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GSEs, mortgage rates, and secondary market activities

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  • Andreas Lehnert
  • Wayne Passmore
  • Shane M. Sherlund

Abstract

Fannie Mae and Freddie Mac are government-sponsored enterprises (GSEs) that securitize mortgages and issue mortgage-backed securities (MBS). In addition, the GSEs are active participants in the secondary mortgage market on behalf of their own investment portfolios. Because these portfolios have grown quite large, portfolio purchases (in addition to MBS issuance) are often thought to be an important force in the mortgage market. Using monthly data from 1993 to 2005 we estimate a VAR model of the relationship between GSE secondary market activities and mortgage interest rate spreads. We find that GSE portfolio purchases have no significant effects on either primary or secondary mortgage rate spreads. Further, we examine GSE activities and mortgage rate spreads in the wake of the 1998 debt crisis, and find that GSE portfolio purchases did little to affect interest rates paid by new mortgage borrowers. This empirical finding is robust to alternative identification assumptions and to alternative model and variable specifications.

Suggested Citation

  • Andreas Lehnert & Wayne Passmore & Shane M. Sherlund, 2006. "GSEs, mortgage rates, and secondary market activities," Finance and Economics Discussion Series 2006-30, Board of Governors of the Federal Reserve System (U.S.).
  • Handle: RePEc:fip:fedgfe:2006-30
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    References listed on IDEAS

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    Cited by:

    1. Diana Hancock & Wayne Passmore, 2012. "The Federal Reserve's portfolio and its effects on mortgage markets," Finance and Economics Discussion Series 2012-22, Board of Governors of the Federal Reserve System (U.S.).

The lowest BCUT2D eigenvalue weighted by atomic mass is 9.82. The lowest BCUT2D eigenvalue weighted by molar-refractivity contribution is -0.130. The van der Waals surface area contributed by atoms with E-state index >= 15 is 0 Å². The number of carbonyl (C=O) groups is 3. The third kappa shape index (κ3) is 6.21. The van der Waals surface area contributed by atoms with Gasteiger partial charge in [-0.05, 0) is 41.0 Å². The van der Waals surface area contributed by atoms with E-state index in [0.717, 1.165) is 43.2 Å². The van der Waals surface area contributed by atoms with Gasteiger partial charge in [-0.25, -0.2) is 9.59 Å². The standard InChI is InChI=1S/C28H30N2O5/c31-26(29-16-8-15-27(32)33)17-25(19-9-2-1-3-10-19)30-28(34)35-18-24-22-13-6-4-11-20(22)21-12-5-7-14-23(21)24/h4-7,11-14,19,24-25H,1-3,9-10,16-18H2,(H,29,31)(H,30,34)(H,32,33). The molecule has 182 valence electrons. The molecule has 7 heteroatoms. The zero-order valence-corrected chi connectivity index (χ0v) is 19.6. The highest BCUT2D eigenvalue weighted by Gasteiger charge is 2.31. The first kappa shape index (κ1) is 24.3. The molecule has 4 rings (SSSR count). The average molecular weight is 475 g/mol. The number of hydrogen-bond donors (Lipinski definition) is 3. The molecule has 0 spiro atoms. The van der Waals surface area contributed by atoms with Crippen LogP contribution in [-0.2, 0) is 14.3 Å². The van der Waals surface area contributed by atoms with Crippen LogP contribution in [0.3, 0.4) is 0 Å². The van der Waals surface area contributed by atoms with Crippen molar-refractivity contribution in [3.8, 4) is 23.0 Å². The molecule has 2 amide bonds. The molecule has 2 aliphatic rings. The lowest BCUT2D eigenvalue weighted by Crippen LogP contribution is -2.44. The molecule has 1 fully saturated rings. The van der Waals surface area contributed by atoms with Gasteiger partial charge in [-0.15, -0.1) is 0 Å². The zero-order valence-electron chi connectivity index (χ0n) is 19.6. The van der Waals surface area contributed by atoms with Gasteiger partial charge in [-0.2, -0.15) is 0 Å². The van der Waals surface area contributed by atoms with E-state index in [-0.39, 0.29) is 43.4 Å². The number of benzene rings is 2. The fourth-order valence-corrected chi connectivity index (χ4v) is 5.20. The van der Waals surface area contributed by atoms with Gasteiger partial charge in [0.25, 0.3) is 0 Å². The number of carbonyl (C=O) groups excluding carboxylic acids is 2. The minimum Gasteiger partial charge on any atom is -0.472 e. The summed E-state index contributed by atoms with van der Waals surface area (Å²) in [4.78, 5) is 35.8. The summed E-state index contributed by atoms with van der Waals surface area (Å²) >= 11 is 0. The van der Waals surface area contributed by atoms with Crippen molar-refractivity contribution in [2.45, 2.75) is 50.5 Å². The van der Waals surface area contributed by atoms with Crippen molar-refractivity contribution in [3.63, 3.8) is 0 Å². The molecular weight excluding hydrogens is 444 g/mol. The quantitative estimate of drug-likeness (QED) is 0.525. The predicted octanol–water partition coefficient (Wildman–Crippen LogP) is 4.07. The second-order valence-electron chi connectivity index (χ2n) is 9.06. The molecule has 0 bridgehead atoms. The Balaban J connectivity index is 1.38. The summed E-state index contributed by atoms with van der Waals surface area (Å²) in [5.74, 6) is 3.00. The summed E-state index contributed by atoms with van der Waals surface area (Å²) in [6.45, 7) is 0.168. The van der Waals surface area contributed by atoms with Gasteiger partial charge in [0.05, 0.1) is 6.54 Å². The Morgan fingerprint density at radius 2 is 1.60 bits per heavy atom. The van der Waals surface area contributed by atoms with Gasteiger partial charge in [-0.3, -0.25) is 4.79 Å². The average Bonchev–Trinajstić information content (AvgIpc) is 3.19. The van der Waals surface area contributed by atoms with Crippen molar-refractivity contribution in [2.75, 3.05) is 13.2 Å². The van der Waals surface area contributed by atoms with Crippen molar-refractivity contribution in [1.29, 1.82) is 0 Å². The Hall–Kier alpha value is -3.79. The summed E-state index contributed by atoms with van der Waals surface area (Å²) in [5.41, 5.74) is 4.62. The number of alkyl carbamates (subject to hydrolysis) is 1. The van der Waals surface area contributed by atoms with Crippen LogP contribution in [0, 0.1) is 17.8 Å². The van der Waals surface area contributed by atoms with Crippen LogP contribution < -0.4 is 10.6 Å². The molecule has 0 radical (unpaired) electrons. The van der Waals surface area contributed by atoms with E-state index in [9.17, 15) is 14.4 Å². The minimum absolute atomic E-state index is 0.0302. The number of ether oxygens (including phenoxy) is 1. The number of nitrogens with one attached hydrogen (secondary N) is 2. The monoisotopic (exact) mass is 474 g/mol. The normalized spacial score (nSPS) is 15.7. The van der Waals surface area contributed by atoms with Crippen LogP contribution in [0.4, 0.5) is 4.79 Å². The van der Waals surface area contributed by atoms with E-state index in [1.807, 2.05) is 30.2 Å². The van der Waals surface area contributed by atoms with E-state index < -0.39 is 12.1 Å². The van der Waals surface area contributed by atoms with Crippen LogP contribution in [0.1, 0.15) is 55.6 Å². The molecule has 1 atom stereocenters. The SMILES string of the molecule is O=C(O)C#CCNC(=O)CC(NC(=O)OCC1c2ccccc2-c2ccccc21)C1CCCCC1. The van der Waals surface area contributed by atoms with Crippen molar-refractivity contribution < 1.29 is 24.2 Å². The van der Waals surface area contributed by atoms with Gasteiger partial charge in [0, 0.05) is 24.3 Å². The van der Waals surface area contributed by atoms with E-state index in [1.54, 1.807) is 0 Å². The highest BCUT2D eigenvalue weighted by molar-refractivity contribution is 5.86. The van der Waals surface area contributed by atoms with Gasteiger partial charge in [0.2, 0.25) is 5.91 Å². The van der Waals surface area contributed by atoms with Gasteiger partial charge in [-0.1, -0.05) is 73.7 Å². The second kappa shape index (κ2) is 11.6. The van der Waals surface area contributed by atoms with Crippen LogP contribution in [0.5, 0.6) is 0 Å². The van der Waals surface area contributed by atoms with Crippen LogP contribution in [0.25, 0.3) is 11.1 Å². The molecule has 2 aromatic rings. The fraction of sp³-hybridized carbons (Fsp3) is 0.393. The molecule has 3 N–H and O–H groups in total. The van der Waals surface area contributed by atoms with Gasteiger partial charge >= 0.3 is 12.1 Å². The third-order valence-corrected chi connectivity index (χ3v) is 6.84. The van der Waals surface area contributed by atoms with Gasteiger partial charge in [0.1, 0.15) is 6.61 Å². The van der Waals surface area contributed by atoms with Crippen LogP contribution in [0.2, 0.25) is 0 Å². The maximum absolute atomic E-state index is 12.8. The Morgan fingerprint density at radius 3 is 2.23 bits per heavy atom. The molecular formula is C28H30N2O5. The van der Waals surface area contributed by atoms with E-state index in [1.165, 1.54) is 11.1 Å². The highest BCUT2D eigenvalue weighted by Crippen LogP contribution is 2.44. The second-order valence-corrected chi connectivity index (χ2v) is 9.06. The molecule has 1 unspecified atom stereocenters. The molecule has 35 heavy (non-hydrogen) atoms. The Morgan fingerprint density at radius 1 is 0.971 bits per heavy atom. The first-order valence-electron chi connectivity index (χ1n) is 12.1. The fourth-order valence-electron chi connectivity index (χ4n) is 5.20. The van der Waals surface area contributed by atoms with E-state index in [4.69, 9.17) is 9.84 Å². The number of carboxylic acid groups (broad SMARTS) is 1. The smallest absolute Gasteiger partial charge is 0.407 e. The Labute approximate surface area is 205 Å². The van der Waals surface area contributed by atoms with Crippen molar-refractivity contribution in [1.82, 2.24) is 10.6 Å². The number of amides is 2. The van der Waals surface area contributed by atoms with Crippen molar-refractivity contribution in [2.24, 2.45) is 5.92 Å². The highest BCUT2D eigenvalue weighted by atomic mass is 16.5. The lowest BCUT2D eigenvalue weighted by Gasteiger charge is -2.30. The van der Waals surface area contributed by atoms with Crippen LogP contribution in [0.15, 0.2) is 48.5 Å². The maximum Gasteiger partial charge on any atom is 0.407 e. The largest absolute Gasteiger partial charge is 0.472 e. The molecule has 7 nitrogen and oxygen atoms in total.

2. Andrew Fieldhouse & Karel Mertens & Morten O. Ravn, 2017. "The Macroeconomic Effects of Government Asset Purchases: Evidence from Postwar US Housing Credit Policy," Discussion Papers 1707, Centre for Macroeconomics (CFM).
    3. Richard K. Green & Susan M. Wachter, 2005. "The American Mortgage in Historical and International Context," Journal of Economic Perspectives, American Economic Association, vol. 19(4), pages 93-114, Fall.
    4. Guidolin, Massimo & Tam, Yu Man, 2013. "A yield spread perspective on the great financial crisis: Break-point test evidence," International Review of Financial Analysis, Elsevier, vol. 26(C), pages 18-39.
    5. Dwight Jaffee & John M. Quigley, 2012. "The Future of the Government-Sponsored Enterprises: The Role for Government in the U.S. Mortgage Market," NBER Chapters,in: Housing and the Financial Crisis, pages 361-417 National Bureau of Economic Research, Inc.
    6. Alex Kaufman, 2014. "The Influence of Fannie and Freddie on Mortgage Loan Terms," Real Estate Economics, American Real Estate and Urban Economics Association, vol. 42(2), pages 472-496, June.
    7. Deng, Yongheng & Gabriel, Stuart A. & Sanders, Anthony B., 2011. "CDO market implosion and the pricing of subprime mortgage-backed securities," Journal of Housing Economics, Elsevier, vol. 20(2), pages 68-80, June.